The Buccaneers held 21 players out of their first preseason against the Steelers and then 26 in Week Two against the Jets. Among the starters on offense who are healthy but have yet to take a preseason snap are wide receivers Mike Evans and Chris Godwin, left tackle Tristan Wirfs, left guard Matt Feiler and running back Rachaad White. Baker Mayfield, who was named the Bucs' starting quarterback on Tuesday, was in for four drives in the opener and didn't play in Week Two.

Shortly after announcing that Mayfield would start over Kyle Trask, Head Coach Todd Bowles also indicated that the starters would play against the Ravens, potentially for the entire first half.

"Everybody's playing," said Bowles. "Baker's one and Kyle's two. The first unit will be out there; in the second half, the second unit will be out there."

Center Ryan Jensen has not practiced in over a week and won't play on Saturday if he is not fully back in action by Thursday. Robert Hainsey and Nick Leverett have each started one preseason game in his place. Whichever one is deemed the starter during Jensen's absence will get a chance to play with the full intended offensive line this weekend.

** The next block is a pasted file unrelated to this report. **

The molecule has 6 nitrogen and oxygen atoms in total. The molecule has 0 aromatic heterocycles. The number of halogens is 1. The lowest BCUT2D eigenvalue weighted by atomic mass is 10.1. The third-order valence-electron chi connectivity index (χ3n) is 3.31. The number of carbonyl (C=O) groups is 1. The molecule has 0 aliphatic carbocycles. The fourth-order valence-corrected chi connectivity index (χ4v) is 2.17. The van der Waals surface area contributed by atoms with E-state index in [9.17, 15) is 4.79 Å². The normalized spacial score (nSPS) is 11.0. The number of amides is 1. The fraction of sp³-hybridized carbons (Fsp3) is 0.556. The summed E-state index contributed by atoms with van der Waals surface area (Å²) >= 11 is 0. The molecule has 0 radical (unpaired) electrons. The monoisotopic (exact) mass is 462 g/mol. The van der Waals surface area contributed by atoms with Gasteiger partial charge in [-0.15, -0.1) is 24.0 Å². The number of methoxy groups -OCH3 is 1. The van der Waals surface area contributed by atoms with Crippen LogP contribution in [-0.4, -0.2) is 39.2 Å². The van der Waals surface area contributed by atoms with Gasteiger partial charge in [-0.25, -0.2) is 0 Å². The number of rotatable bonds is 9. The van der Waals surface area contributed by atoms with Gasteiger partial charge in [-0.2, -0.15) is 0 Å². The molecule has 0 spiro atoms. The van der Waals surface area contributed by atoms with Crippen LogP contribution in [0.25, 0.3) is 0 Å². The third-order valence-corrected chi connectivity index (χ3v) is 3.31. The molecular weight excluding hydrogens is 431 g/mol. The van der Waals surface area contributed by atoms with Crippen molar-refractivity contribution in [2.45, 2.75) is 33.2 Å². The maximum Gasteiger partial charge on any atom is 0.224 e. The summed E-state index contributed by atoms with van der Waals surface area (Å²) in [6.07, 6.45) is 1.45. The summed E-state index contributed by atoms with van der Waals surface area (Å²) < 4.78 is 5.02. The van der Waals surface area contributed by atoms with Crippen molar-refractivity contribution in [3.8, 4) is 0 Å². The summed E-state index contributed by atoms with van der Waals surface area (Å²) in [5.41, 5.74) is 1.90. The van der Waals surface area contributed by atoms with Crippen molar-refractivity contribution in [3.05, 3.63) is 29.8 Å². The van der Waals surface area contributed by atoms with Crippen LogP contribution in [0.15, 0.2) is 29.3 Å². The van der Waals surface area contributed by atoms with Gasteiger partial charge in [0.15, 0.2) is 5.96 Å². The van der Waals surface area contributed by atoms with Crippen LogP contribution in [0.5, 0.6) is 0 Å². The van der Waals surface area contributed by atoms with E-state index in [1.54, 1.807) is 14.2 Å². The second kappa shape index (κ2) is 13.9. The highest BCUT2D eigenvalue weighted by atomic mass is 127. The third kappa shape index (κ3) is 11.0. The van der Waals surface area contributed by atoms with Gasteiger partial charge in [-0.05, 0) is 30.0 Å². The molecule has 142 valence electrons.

"They've had a lot of practice time together," said Bowles of the O-Line starters. "I'm not concerned from that standpoint. You always want it to go smoothly on game day. We'll get to see what it looks like this weekend. But they got a lot of practice time together, they're communicating well, we'll just continue to grow. I'm comfortable with where they're at."

CLICK HERE for more on Baker Mayfield being named the starting quarterback.

August 20 Updates

By Tuesday, August 29, when the NFL requires each team to trim its roster from 90 players to 53, the Buccaneers will have to decide how many men it wants to keep at each position on the depth chart. It's a zero-sum proposition – choosing to keep one more player at one spot necessarily means keeping one less somewhere else. However, these decisions can be made a bit easier by players who can fit into more than one category.